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Showing posts from April, 2009

A great idea! Yeah, right...

It's already old news, but when it was announced it was something that flew below my radar, never managing to fully catch my attention. It wasn't until it was mentioned in an e-mail I received the other day that I started to think about it, and then seek some information on the matter.

Last Autumn the European Commision authorised the Czech Republic the use of the Protected Geographical Indication "České Pivo" (Czech Beer). Which was the successful culmination of several years of work by the Czech Ministry of Agriculture (or so they claim).
As of that day, only beers brewed within the borders of the Czech Republic could be denominated as "Czech Beers". That means that, say, an Estonian brewery will not be able to come out with a product called "Tšehhi õlu". We can rest assured of that.

That's good news, isn't it? After all, every beer brewed in my adopted country will be automatically eligible to receive the "České Pivo" label. Ri…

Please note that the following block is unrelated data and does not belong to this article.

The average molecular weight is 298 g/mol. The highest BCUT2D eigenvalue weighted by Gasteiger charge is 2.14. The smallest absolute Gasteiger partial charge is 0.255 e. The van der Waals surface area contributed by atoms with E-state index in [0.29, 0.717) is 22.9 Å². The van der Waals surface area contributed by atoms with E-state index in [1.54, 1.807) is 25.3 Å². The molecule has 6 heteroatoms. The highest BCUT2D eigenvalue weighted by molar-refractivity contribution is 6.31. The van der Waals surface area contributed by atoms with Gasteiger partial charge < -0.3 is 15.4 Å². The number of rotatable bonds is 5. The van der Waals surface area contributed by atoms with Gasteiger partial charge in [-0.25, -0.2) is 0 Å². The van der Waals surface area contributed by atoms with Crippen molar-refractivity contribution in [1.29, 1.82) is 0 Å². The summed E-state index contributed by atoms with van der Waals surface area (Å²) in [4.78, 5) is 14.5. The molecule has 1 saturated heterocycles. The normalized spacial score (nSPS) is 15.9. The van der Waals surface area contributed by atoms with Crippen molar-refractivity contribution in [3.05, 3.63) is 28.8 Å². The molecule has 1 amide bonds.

At least their wines are good

After the debacle that was Super Bock Stout (one of the best examples of the style called "Marketing Stout"), I wasn't looking forward much to the rest of the beers that Nuno brought me from his native Portugal. But beer blogging can't be all about delectable and rare Danish craft beers, and they were taking way too much space in my cellar.

Saying that my expectations were very low wouldn't be the whole truth. I was ready for the worst, and I must say I wasn't dissapointed.

Super Bock Express (4.9%ABV). My tasting notes consist of only one word: "Nasty". Isn't it nice sometimes to be able to drink a beer so easy to describe?. Express to the drain it went.